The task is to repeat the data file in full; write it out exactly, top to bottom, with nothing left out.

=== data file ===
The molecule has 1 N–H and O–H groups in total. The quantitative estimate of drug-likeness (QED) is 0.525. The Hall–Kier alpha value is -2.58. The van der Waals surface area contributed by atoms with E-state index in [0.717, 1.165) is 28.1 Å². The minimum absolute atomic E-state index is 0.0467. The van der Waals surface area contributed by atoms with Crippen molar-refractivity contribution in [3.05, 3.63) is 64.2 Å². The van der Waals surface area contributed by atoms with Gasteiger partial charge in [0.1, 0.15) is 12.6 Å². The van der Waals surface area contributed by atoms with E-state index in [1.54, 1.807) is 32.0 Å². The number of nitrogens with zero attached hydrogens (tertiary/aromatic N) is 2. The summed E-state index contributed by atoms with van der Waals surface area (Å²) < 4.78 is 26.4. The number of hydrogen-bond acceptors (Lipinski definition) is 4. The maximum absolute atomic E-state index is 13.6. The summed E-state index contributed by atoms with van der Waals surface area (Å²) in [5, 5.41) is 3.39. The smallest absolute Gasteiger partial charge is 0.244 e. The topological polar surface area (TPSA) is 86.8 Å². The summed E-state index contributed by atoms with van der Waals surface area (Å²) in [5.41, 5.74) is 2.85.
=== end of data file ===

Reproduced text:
The molecule has 1 N–H and O–H groups in total. The quantitative estimate of drug-likeness (QED) is 0.525. The Hall–Kier alpha value is -2.58. The van der Waals surface area contributed by atoms with E-state index in [0.717, 1.165) is 28.1 Å². The minimum absolute atomic E-state index is 0.0467. The van der Waals surface area contributed by atoms with Crippen molar-refractivity contribution in [3.05, 3.63) is 64.2 Å². The van der Waals surface area contributed by atoms with Gasteiger partial charge in [0.1, 0.15) is 12.6 Å². The van der Waals surface area contributed by atoms with E-state index in [1.54, 1.807) is 32.0 Å². The number of nitrogens with zero attached hydrogens (tertiary/aromatic N) is 2. The summed E-state index contributed by atoms with van der Waals surface area (Å²) < 4.78 is 26.4. The number of hydrogen-bond acceptors (Lipinski definition) is 4. The maximum absolute atomic E-state index is 13.6. The summed E-state index contributed by atoms with van der Waals surface area (Å²) in [5, 5.41) is 3.39. The smallest absolute Gasteiger partial charge is 0.244 e. The topological polar surface area (TPSA) is 86.8 Å². The summed E-state index contributed by atoms with van der Waals surface area (Å²) in [5.41, 5.74) is 2.85.